Steve Royston

Where is the ‘Arab Lobby’ in the United States?

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Abdulateef Al-Mulhim is one of my favourite Saudi current affairs commentators. In his column Why Arabs fail to influence Americans in today’s Arab News he weighs into the debate on the relative ineffectiveness of Arab lobbying in Washington when compared to the Israeli lobby. Here’s an extract:

“Arab officials come to Washington and meet officials and never think about visiting a college in the American countryside or meet their fellow American Arabs. And to my amazement, any Arab official wouldn’t give a lecture if there is an Israeli official present —even if it is a medical or science conference that talks about new medicine or new discovery that saves and help humans. The irony is that the same Arab medical staff would use the medicine that those Israelis have developed. This is bad public relations from the start.

We, the Arabs didn’t know how to handle the strength of the American media and to take advantage of how liberal the media are. Is it because Arab officials care about their personal interest rather their own people? Or is it because some Arab officials are exposed to avenues of corruption and human rights abuse? We never saw an Arab official on meet the press. Can you imagine Muammar Qaddafi setting next to former Ohio senator and astronaut John Glenn and talk about achievements for the world? What did the Israelis do in the US? They simply talked to the American people first.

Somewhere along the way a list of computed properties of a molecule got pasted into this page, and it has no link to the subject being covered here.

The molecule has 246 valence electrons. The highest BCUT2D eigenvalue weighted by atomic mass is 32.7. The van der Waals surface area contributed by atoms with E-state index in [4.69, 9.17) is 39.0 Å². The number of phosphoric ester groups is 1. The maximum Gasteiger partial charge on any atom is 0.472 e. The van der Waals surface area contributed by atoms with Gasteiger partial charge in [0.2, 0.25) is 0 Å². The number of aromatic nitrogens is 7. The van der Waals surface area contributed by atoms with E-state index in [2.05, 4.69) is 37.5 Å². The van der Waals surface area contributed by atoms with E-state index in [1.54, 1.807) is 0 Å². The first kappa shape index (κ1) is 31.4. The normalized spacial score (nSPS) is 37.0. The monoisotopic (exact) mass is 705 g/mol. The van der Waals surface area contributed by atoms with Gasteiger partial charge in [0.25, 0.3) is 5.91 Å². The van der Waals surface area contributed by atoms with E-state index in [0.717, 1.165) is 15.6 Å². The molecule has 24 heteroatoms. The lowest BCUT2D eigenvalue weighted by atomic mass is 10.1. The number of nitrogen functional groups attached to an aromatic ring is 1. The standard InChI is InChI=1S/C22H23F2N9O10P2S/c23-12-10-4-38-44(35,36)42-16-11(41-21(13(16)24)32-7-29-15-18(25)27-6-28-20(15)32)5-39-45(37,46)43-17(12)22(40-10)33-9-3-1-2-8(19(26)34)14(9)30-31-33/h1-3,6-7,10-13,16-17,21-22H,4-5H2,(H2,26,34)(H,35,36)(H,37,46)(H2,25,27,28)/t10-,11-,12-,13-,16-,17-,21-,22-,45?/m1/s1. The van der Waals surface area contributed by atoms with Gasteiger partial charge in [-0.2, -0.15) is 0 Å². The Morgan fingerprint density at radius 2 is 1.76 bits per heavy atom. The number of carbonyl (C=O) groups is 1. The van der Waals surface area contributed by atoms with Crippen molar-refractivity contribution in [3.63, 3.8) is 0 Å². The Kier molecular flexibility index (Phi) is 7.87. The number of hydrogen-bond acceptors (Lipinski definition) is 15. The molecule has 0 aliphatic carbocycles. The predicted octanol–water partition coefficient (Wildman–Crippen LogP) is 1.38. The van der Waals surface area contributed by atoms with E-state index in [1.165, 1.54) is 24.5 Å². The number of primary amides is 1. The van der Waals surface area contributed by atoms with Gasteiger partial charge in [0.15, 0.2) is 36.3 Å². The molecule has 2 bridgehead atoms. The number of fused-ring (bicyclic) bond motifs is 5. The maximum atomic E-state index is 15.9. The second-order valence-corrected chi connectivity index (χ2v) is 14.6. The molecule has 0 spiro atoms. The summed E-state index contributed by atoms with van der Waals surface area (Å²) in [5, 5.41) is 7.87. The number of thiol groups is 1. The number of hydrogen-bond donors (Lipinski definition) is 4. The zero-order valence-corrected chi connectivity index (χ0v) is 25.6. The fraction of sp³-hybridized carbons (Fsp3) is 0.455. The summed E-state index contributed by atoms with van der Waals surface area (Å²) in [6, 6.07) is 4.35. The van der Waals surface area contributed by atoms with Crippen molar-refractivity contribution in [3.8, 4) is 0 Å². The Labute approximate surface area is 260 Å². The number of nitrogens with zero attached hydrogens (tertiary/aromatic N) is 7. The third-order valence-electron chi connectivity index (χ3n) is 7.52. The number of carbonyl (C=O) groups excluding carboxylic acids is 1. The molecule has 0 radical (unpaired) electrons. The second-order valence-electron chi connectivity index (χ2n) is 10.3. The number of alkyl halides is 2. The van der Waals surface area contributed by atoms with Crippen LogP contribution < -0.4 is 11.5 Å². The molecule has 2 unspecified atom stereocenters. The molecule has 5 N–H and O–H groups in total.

I came across the name of the current Israeli prime minister in the 70s when I read the story of the Netanyahu operation in Entebbe where Benjamin’s brother was killed. And from that day Benjamin Netanyahu was present in the American media. And during the invasion of Kuwait, he was part of CNN. And on May, 24, 2011 he was getting more standing ovation than the president of the United Sates when he was giving his speech to the US Congress. And my question is, why was he able to overwhelm the Congress? I think, because he started to study the American mind and he took advantage of it. He lived in the US and knew how to play their games. At the same time, there are millions of Arabs who lived in the US, but unfortunately they stood idle and spent days and nights complaining about Jewish organizations such as AIPAC and never thought of integrating into the American life and politics. Egyptian President Anwar Saddat had an open channel to the American media. He became a very close friend to Walter Cronkite, a very influential media figure. But, what did the Egyptians do to their president? They assassinated him.